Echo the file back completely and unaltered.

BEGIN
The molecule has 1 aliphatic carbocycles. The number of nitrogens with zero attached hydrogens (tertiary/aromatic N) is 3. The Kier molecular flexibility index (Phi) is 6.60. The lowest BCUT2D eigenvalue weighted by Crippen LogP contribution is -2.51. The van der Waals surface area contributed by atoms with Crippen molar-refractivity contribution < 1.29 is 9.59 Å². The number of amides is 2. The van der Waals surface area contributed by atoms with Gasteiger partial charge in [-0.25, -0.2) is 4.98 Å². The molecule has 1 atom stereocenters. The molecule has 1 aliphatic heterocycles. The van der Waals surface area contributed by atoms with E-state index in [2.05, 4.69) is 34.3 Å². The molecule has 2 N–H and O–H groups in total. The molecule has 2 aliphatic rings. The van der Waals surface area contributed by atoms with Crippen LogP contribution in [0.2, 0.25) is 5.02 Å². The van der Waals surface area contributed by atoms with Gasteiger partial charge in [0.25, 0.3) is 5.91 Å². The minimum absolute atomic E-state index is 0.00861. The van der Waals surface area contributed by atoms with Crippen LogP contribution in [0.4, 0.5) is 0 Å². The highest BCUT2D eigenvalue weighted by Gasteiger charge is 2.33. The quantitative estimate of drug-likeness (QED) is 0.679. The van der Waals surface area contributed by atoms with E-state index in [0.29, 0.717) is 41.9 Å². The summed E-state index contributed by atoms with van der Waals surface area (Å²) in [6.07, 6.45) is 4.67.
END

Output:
The molecule has 1 aliphatic carbocycles. The number of nitrogens with zero attached hydrogens (tertiary/aromatic N) is 3. The Kier molecular flexibility index (Phi) is 6.60. The lowest BCUT2D eigenvalue weighted by Crippen LogP contribution is -2.51. The van der Waals surface area contributed by atoms with Crippen molar-refractivity contribution < 1.29 is 9.59 Å². The number of amides is 2. The van der Waals surface area contributed by atoms with Gasteiger partial charge in [-0.25, -0.2) is 4.98 Å². The molecule has 1 atom stereocenters. The molecule has 1 aliphatic heterocycles. The van der Waals surface area contributed by atoms with E-state index in [2.05, 4.69) is 34.3 Å². The molecule has 2 N–H and O–H groups in total. The molecule has 2 aliphatic rings. The van der Waals surface area contributed by atoms with Crippen LogP contribution in [0.2, 0.25) is 5.02 Å². The van der Waals surface area contributed by atoms with Gasteiger partial charge in [0.25, 0.3) is 5.91 Å². The minimum absolute atomic E-state index is 0.00861. The van der Waals surface area contributed by atoms with Crippen LogP contribution in [0.4, 0.5) is 0 Å². The highest BCUT2D eigenvalue weighted by Gasteiger charge is 2.33. The quantitative estimate of drug-likeness (QED) is 0.679. The van der Waals surface area contributed by atoms with E-state index in [0.29, 0.717) is 41.9 Å². The summed E-state index contributed by atoms with van der Waals surface area (Å²) in [6.07, 6.45) is 4.67.